The future of the foundation itself is bright. It has already surpassed this year’s target of housing 100 people. Housing First also featured as one of the main points on Barcelona city council’s ‘Plan for the fight against homelessness’ presented in 2016. In addition to the private Housing First apartments provided by the Arrels Foundation and the RAIS Foundation, the Ajuntament has pledged to triple the 50 apartments that are currently in use and provide 100 more over the next two years. Judging from the success of the pilot projects, changes in the policy look like they are on the horizon.
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Photos courtesy of Salvador Vergara
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ARTE AL MARGEN
Arte al Margen is a Toulouse Business School student initiative led by 23-year-old Yanis Lamari. Members of the project provided disposable cameras to people living on the streets of Barcelona to document the world from their perspective.
For four months, those who often feel invisible in our society snapped pictures of their counterparts, living conditions and other things that inspired them. Arte al Margen and the Arrels Foundation then collaborated to organise an exhibition of more than 40 of their images.
The homeless were the artists, they were the ones who chose the best photos and put poetic titles on each to describe the beautiful and/or disturbing situations of their daily lives. Through Arte al Margen's project, they were able to express themselves and show that they too have things to contribute.
LENDING A HELPING HAND
"Sometimes I think we would starve to death if it wasn’t for you all", were the unsettling words of a homeless man to a fellow compatriot and volunteer from Poland on a weekly Esperança food run. As the debate on how to help the homeless rages on, Esperança and the other organisations that distribute food around the city are keeping people alive.
I don't think I'm alone in finding the idea of volunteering daunting. The fear of the unknown and having to confront the reality of homelessness caused me to put volunteering on the long finger. But I finally decided to learn more about the work Esperança does firsthand and draw some of my own conclusions on the issue of homelessness.
The first step was to put my name down for the Ciutadella Park food run (there is also a Raval route). The following Sunday I met with the other volunteers at the base apartment in the Born. When we arrived, soup was cooking on the stove and deliveries were trickling in. The veterans were on hand to give us advice and put us at ease as we sorted through the clothes and picked out things that certain people on the route might appreciate. Books were put aside for an avid reader and a quirky woollen hat packed for a woman who is known for her eclectic style. The volunteers have grown to know and care about the people they meet along the way.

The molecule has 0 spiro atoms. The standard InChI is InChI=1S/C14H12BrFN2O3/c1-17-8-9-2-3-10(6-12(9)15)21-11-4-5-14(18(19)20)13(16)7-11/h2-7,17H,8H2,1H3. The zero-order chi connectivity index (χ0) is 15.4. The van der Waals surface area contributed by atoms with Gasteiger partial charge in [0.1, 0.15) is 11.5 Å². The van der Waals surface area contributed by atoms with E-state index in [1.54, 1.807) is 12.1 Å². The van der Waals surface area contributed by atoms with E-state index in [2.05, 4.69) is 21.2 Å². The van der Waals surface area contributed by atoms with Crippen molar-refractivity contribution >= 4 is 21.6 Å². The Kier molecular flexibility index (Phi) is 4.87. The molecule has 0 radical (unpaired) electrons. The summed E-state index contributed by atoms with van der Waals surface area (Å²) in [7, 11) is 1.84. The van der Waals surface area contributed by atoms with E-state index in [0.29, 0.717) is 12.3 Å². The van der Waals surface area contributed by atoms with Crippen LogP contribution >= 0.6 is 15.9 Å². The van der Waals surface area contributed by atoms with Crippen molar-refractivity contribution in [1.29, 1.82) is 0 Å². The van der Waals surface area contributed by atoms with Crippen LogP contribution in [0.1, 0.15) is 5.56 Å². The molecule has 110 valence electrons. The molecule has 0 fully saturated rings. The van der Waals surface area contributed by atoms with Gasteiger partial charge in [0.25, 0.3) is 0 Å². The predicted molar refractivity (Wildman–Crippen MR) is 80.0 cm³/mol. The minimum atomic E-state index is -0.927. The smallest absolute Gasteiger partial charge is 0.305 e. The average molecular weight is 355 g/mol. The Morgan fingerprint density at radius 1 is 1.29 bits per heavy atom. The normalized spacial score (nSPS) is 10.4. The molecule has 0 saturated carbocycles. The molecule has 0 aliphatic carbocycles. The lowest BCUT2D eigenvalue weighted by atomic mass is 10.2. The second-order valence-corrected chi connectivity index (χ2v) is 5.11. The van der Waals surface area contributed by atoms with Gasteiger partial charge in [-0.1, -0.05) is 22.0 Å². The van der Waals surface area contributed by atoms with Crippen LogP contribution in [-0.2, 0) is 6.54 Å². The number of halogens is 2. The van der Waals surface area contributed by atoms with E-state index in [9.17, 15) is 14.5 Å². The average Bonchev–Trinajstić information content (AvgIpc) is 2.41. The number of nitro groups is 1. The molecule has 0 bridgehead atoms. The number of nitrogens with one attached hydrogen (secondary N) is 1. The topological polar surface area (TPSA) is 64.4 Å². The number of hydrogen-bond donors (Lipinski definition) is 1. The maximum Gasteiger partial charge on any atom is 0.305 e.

Many different people volunteer for Esperança. Some have been living in Barcelona for years, while others have just arrived or are only in the city for a couple of weeks. The various stories and backgrounds made for fascinating conversation during the two-hour walk.
Out on the street, there's even more diversity. The range of nationalities of the homeless was astonishing—Polish, Moroccan, Chinese—often striking up conversations in a multitude of languages. The food is important, but everyone loves a good chat too. There was no sense of charity; the volunteers are simply the middleman, aiding distribution.
I must admit, this wasn't the easiest thing I’ve ever done, and I was left with a lingering sense of sadness. One encounter with a young boy, not much older than 18, has stayed with me. He cycled up to the group at Estació Nord and made his way over to me. Staring at the ground, he quietly asked me for some shampoo and a T-shirt. He took what I had and quickly cycled off. It was a stark reminder that poverty knows no boundaries.
Food runs may not be a solution to homelessness, but they do provide dignity and humanity to those on the streets, breaking down barriers that lead to stigmatisation and social exclusion.
This is not something I plan on doing every weekend—it’s sad and the reality is harsh. But as long as each volunteer does their bit, Esperança will continue to make a difference. So if like me you’re humming and hawing, remember that the food and social interaction that make up this initiative are invaluable. If you feel nervous about going out on the street, you can also help by donating items, preparing food, or by being a pick-up or drop-off point (if you live near the routes).
All you need to do to get involved is sign up on their Facebook page.